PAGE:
BELOW Review



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I usually love when a game takes awhile to be made. There is that hope they will use that extra time to fix all the game’s technical issues. Now I know this isn’t always true. A game can still have technical and gameplay problems. After spending five years in development BELOW is an example with the latter problem of gameplay issues.

BELOW is an aesthetically pleasing game capturing the dark and moody vibe you would expect from delving into a dungeon below a cave. It’s dark, dreary, wet, and just all-around brooding in its atmosphere. But it is in BELOW’s slow-paced gameplay where the game falters. Few encounters are challenging, aspects of gameplay are poorly explained, while still being strong staples of the roguelite genre. So, it does have functioning gameplay, but all it offers is a surface level understanding of its mechanics.

BELOW’s story is ambiguous. Like very ambiguous. And there are only a handful of small hints as to what the story is about. You’re a warrior/adventurer who has sailed to this dreary island and you enter the cave and delve its depths. For what, who knows. Possibly for these little light crystals that fuel a strange lantern on your belt.

symbols in the depth

The world you enter into in BELOW is dark. And I mean very dark and foreboding atmosphere which I really dig. Especially, with a title like BELOW your game’s aesthetic better be dark and foreboding. Several dark colors and hues. Many of the areas of the depths are VERY dark for obvious reasons. The game uses darkness quite well to capture that feeling of being lost and surviving in the depths.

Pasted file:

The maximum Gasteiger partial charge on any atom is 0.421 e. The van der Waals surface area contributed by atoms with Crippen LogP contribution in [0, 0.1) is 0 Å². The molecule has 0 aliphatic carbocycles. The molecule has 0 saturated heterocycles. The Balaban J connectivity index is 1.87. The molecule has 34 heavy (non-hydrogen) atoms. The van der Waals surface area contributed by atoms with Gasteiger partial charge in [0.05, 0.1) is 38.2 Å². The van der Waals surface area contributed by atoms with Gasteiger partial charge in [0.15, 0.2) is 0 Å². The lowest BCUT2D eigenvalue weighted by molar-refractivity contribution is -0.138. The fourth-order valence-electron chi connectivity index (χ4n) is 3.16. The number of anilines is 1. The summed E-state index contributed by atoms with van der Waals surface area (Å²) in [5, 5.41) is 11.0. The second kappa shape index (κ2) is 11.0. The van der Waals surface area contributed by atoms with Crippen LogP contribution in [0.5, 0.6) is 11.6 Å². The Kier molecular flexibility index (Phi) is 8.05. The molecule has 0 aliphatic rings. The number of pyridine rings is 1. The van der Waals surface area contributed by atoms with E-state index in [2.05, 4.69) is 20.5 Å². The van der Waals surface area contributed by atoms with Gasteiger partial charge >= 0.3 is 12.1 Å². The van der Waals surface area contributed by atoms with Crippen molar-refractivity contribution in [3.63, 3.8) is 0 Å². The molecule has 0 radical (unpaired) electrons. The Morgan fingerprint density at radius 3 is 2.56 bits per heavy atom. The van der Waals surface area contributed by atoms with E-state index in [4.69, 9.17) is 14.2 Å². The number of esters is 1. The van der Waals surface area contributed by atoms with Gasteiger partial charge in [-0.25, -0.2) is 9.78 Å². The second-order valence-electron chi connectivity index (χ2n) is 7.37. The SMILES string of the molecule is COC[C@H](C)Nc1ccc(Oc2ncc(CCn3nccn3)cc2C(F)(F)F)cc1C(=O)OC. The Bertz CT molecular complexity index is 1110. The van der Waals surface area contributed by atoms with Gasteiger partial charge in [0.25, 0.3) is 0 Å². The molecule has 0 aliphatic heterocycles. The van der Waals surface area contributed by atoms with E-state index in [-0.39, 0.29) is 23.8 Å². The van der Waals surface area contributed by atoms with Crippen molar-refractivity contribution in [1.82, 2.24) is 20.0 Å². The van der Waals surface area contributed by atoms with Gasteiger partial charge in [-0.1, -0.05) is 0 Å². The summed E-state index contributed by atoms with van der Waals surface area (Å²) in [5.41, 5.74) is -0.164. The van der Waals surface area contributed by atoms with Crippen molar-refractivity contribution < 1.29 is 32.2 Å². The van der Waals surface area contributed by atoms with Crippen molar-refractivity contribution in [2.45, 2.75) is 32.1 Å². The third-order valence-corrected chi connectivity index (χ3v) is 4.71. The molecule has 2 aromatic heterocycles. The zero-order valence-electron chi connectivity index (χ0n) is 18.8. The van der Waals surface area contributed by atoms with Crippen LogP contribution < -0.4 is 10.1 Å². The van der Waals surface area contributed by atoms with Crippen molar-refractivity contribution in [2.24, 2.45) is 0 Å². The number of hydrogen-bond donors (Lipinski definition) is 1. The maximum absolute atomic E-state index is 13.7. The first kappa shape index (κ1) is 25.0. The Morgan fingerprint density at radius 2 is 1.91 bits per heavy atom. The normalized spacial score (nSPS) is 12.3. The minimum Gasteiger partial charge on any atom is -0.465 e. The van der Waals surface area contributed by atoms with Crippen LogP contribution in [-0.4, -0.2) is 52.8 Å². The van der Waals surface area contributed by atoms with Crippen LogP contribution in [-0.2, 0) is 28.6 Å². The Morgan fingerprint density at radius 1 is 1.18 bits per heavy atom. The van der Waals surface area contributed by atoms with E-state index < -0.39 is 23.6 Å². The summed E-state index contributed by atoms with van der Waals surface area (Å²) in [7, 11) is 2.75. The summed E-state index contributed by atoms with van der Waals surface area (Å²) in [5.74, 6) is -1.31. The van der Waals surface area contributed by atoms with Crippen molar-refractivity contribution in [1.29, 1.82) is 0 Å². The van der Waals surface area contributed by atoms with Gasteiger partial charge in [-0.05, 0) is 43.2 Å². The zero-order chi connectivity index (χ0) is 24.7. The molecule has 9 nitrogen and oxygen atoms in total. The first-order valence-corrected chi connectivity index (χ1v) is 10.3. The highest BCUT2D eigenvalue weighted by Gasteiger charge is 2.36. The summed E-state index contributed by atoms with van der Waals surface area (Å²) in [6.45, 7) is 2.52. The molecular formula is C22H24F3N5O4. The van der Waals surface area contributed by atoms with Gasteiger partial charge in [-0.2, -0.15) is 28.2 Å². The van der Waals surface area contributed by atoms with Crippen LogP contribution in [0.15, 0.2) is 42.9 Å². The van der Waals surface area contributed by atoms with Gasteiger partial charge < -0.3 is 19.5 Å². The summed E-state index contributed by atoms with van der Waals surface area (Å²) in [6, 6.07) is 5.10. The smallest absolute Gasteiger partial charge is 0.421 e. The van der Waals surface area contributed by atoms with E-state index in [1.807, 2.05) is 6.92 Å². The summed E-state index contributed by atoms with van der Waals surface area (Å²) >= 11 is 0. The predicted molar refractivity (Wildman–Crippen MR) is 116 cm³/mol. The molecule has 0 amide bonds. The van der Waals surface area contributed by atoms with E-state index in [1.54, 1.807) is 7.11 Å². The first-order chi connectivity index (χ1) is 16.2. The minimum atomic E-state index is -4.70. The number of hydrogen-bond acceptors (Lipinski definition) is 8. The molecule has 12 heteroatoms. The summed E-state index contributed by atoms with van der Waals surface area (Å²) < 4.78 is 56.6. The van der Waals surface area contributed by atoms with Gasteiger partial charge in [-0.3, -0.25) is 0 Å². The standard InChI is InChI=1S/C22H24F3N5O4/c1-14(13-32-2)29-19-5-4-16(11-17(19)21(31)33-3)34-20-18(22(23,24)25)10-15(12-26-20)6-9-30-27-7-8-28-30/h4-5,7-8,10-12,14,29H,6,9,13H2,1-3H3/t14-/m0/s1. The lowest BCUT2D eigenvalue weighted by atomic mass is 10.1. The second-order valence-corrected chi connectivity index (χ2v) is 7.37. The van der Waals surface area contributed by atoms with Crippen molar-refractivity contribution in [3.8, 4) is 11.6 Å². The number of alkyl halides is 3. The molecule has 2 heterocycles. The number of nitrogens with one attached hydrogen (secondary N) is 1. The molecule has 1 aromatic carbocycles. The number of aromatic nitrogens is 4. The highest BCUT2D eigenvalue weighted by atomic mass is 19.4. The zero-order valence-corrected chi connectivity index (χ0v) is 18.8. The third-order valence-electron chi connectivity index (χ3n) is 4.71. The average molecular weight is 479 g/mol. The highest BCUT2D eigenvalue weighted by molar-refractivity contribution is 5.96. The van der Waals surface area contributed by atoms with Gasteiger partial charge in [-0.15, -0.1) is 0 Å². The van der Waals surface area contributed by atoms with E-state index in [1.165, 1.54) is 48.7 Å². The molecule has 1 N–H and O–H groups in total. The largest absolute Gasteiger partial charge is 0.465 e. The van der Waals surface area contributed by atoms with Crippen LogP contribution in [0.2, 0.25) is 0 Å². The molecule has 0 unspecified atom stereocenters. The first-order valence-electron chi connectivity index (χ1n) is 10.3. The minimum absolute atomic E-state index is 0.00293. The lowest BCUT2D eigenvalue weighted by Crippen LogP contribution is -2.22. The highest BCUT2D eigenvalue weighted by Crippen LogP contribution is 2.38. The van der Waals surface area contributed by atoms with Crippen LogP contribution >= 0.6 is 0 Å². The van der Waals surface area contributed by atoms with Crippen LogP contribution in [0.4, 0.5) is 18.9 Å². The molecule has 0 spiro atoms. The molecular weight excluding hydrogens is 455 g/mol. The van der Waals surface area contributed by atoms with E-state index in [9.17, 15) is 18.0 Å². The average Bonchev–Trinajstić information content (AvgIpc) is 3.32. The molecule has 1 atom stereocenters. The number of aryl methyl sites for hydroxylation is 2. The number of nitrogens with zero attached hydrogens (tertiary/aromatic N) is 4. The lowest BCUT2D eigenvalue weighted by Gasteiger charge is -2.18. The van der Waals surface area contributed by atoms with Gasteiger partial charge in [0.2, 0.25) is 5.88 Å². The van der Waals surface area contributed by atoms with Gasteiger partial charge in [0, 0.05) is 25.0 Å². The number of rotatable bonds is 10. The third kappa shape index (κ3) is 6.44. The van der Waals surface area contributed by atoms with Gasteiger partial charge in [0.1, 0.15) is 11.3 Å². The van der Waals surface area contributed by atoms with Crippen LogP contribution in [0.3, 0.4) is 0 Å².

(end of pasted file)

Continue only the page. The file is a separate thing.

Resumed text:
BELOW is largely absent of music. Music only occurs at the campfire. What little music there is, is very ethereal, yet brooding. Plenty of cave sound effects such as dripping water, echoes and ambient silence. The sound of your sword whooshing through grass and bouncing off stone and metal are all there and they sound amazing as they echo through the depths. Creature sounds are fitting with screeches and clicks you would associate with creatures that live in the dark. Much like its visuals BELOW has excellent sound aesthetics.

While BELOW excels in its aesthetics, it struggles with its gameplay. And it isn’t so much that it lacks function or form. It more so fails to explain its own mechanics. It has your typical survival/ rougelite elements. Hunger and thirst management are important. Permadeath with the ability to find your body with your old equipment. Fighting is standard action game combat. Sword and shield with a three-swing combo. Doesn’t seem to be any more complicated than that. All of the usual mechanics are there.


One of the more unique mechanics BELOW has is the little lantern hanging from your waist. By collecting the little light crystals that I mentioned at the start you can fuel this lantern as a much needed light source in the depths when you don’t have torch. These crystals are mainly gathered by killing enemies. But beyond being a source of light and somehow imoportant to the story, I don’t see what else the lantern offers in gameplay.